Read on for an exclusive extract from ‘Christmas Every Day’ by Beth Moran.
Christmas Every Day
When the house had been described as like something out of a fairy tale, I’d been picturing Snow White’s cottage, or a quaint gingerbread house (minus the evil witch, whom I’d left behind in Edinburgh), not a shrunken, grottier version of Sleeping Beauty’s derelict outhouse. And, in my storybook, there hadn’t been an old pram, two sagging armchairs and a turquoise toilet blocking the driveway.
I peered through the taxi window, trying to kid myself it would look better once I was out of the car. Or it had stopped raining. Or if I took my glasses off. The driver pulled up in front of a rusted mangle.
‘Could you get any closer to the door?’ I asked, tugging the zip a bit higher on my jacket.
He swivelled his head to look at me, one eyebrow raised.
‘What about parking on the lawn?’
‘That ain’t a lawn. It’s a jungle. I ain’t risking my tyres on that.’
I blew out a sigh, and unbuckled the seat belt.
What?’ My hand froze halfway to my purse. ‘We agreed thirty.’
‘That was before the ford, the mud pit and the overgrown branches scratching my paintwork. The car needs a full-on valet and the extra won’t even cover it. I’ve got standards to uphold.’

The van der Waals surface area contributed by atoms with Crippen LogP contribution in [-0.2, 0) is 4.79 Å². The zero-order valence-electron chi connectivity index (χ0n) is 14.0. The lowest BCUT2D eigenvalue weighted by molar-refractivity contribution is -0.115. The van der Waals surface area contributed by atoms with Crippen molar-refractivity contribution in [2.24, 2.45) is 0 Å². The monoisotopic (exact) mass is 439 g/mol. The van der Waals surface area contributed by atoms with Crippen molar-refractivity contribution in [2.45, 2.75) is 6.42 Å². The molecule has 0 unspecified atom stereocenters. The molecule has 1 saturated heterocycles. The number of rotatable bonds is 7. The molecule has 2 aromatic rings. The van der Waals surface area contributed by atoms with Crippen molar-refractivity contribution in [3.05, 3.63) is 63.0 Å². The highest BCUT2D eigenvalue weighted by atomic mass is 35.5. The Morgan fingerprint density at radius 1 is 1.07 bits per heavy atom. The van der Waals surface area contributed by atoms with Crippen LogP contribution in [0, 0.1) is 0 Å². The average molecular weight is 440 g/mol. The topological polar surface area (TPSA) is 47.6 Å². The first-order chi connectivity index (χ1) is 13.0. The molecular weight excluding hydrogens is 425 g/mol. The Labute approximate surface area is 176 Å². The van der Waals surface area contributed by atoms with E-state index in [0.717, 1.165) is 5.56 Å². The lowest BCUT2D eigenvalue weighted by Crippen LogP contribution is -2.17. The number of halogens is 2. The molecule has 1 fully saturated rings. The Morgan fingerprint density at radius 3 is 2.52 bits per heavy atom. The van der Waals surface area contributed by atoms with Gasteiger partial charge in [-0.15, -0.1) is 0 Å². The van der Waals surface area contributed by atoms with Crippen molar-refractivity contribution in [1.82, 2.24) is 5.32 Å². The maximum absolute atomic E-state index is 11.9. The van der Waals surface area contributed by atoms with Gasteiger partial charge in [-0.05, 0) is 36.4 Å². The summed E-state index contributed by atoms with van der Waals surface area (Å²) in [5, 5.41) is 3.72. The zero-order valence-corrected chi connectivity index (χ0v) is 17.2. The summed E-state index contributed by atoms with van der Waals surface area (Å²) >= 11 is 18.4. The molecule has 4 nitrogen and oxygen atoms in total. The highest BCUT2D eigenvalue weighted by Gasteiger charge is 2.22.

I cast my eyes around the faded upholstery, scuffed trimmings and air freshener designed as a topless woman.
‘You knew the address was on an unnamed road in the middle of a forest and you still said thirty.’ I tried to keep the tremble out of my voice. The extra twenty pounds might not pay for a car valet but it would help me not starve for the next couple of weeks.
‘I’m the only taxi-driver round ‘ere who’ll come out this far.’ He grinned. The big bad wolf. ‘I’m the only taxi full stop. If you want out of ‘ere any time soon, best stay in my good books.’ He tipped his head towards the house. ‘And, trust me, you won’t be wanting to ‘ang around.
‘Are you threatening me?’ I did my best to channel some of the experience I’d gained working for sharks who’d sell your own baby back to you, and straightened my shoulders. After enduring a lifetime of being treated like a worthless wimp, this was supposed to be a fresh start. The new, improved, over-it, Jenny.
I opened my purse, and deliberately placed three notes on the plastic ledge between the front and back seats. ‘I’m giving you the thirty pounds you asked for, and not a penny more.’
He curled up one side of his lip, leant towards me and growled. ‘Are you sure about that?’